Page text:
Risk & Protective Factors

More than six million adolescents and young adults who were born between 1983 and 2000 will eventually die of smoking-related illnesses.[1] There are several characteristics and risks associated with tobacco use and with difficulty quitting – many of these factors are applicable not only to adolescents but to all individuals, regardless of age.[2]

  • Factors associated with likelihood to smoke or use tobacco (read more)
  • Factors making it difficult to stop smoking (read more)

Factors associated with likelihood to smoke or use tobacco

Numerous factors influence adolescents’ decisions to start smoking or use other tobacco products. These factors include some individual characteristics, such as stress and low self-esteem, but also social characteristics, such as smoking by parents,[3] siblings, and friends.[4] Exposure and susceptibility to tobacco advertising can also affect smoking initiation among adolescents.[5] 

Certain characteristics increase the likelihood that an adolescent will smoke:

  • Older age. Rates of regular cigarette smoking and other tobacco use are higher among older adolescents than they are among younger adolescents (although the rate of smoking initiation is higher among younger adolescents).[4],[6]
  • Being male. Females tend to smoke fewer cigarettes a day, use cigarettes with lower nicotine content, and inhale cigarette smoke less deeply, than do males.[7]
  • Being white. White adolescents are more likely to use tobacco than are black or Hispanic adolescents.[2]
  • Lacking college plans. Adolescents who plan to attend four years of college are much more likely to be nonsmokers than are their peers who lack such plans.[6]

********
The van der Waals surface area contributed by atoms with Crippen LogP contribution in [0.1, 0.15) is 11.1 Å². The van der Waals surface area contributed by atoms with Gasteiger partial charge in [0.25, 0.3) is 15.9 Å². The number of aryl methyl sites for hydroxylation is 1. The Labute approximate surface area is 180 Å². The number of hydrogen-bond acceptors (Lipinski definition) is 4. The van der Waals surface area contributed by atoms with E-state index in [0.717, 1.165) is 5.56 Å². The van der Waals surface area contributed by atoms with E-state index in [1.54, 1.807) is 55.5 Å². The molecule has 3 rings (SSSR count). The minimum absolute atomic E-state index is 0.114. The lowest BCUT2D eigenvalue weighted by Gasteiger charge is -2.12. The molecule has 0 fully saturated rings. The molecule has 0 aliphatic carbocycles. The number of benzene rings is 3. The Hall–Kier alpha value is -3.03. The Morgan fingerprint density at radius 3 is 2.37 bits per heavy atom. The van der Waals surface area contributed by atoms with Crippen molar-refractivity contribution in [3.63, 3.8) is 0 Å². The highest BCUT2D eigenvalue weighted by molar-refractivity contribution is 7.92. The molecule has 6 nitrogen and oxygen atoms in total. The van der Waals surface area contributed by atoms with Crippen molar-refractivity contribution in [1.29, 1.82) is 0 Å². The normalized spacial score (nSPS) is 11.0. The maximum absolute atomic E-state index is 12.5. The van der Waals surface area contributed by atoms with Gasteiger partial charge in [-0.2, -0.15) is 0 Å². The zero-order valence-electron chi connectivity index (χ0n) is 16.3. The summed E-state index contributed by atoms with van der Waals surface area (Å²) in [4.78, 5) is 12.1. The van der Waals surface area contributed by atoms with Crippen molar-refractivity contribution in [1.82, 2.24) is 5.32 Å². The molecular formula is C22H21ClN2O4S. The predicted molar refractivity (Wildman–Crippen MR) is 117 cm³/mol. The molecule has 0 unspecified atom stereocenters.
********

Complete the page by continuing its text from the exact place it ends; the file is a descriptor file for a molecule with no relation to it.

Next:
• Having parents who are not college educated. Adolescents whose parents had little or no college education are much more likely to smoke than are those whose parents have a college education or more.[6]
  • Experiencing highly stressful events. Having experienced numerous highly stressful events in childhood is linked with a greater risk of starting smoking by age 14 and with ever smoking. Among these stressors are being a witness or victim of abuse, experiencing a parental separation, or growing up in a household in which a family member is mentally ill or incarcerated.[8]

Factors making it difficult to stop smoking

Research points to multiple factors that lead to tobacco addiction in adolescence, from genetic patterns, to influences of parents and peers, to difficult life circumstances.[4],[8],[9] First and foremost, nicotine is a highly addictive drug that affects individuals on a cellular level—that addiction is difficult to overcome for adolescents, as well as adults.

Factors that make it difficult to stop smoking include:

  • Physical effects. The effects of nicotine, including the “reward” feeling, quickly wear off, motivating the user to keep using tobacco to recapture that feeling and to prevent withdrawal symptoms. Those withdrawal symptoms are unpleasant and include irritability, craving, attention problems, disturbed sleep, and increased appetite.[10]
  • Behavioral factors. In addition to the physical factors that make it harder for adolescents to quit smoking, behavioral factors also come into play: adolescents frequently associate smoking, its smell and feel, with a number of behaviors, including using alcohol and hanging out with friends who smoke.[2], [10] The influence of peers on adolescents’ smoking behavior seems to decline with age, [11] but is an important factor in whether adolescents begin smoking, and whether their smoking escalates to daily use.[12]
  • Smoking early in adolescence. Research shows that the earlier adolescents begin smoking cigarettes, the more likely they are to become addicted to nicotine.[13] According to results from a nationally representative health survey, nearly 90 percent of adults who smoke became regular smokers during adolescence or earlier.[14]